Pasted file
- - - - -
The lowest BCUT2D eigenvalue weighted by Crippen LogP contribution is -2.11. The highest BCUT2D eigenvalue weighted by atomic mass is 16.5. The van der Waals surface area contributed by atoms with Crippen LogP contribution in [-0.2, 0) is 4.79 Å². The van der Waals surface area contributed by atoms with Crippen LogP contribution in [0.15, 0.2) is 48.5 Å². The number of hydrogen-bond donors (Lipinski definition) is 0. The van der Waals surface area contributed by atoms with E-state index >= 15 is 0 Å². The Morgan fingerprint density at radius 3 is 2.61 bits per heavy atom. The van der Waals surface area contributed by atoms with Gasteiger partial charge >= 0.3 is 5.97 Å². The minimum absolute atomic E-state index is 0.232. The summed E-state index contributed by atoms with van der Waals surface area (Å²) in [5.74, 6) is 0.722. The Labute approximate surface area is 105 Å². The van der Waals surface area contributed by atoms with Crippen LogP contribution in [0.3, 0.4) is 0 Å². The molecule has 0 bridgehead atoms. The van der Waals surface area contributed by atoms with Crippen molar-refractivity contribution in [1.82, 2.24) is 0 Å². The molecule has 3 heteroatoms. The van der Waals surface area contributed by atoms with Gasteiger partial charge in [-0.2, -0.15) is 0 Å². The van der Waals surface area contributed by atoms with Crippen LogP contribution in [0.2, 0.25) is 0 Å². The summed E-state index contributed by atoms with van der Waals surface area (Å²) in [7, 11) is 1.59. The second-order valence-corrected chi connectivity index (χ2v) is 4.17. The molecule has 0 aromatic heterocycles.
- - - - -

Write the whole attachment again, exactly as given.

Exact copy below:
The lowest BCUT2D eigenvalue weighted by Crippen LogP contribution is -2.11. The highest BCUT2D eigenvalue weighted by atomic mass is 16.5. The van der Waals surface area contributed by atoms with Crippen LogP contribution in [-0.2, 0) is 4.79 Å². The van der Waals surface area contributed by atoms with Crippen LogP contribution in [0.15, 0.2) is 48.5 Å². The number of hydrogen-bond donors (Lipinski definition) is 0. The van der Waals surface area contributed by atoms with E-state index >= 15 is 0 Å². The Morgan fingerprint density at radius 3 is 2.61 bits per heavy atom. The van der Waals surface area contributed by atoms with Gasteiger partial charge >= 0.3 is 5.97 Å². The minimum absolute atomic E-state index is 0.232. The summed E-state index contributed by atoms with van der Waals surface area (Å²) in [5.74, 6) is 0.722. The Labute approximate surface area is 105 Å². The van der Waals surface area contributed by atoms with Crippen LogP contribution in [0.3, 0.4) is 0 Å². The molecule has 0 bridgehead atoms. The van der Waals surface area contributed by atoms with Crippen molar-refractivity contribution in [1.82, 2.24) is 0 Å². The molecule has 3 heteroatoms. The van der Waals surface area contributed by atoms with Gasteiger partial charge in [-0.2, -0.15) is 0 Å². The van der Waals surface area contributed by atoms with Crippen LogP contribution in [0.2, 0.25) is 0 Å². The summed E-state index contributed by atoms with van der Waals surface area (Å²) in [7, 11) is 1.59. The second-order valence-corrected chi connectivity index (χ2v) is 4.17. The molecule has 0 aromatic heterocycles.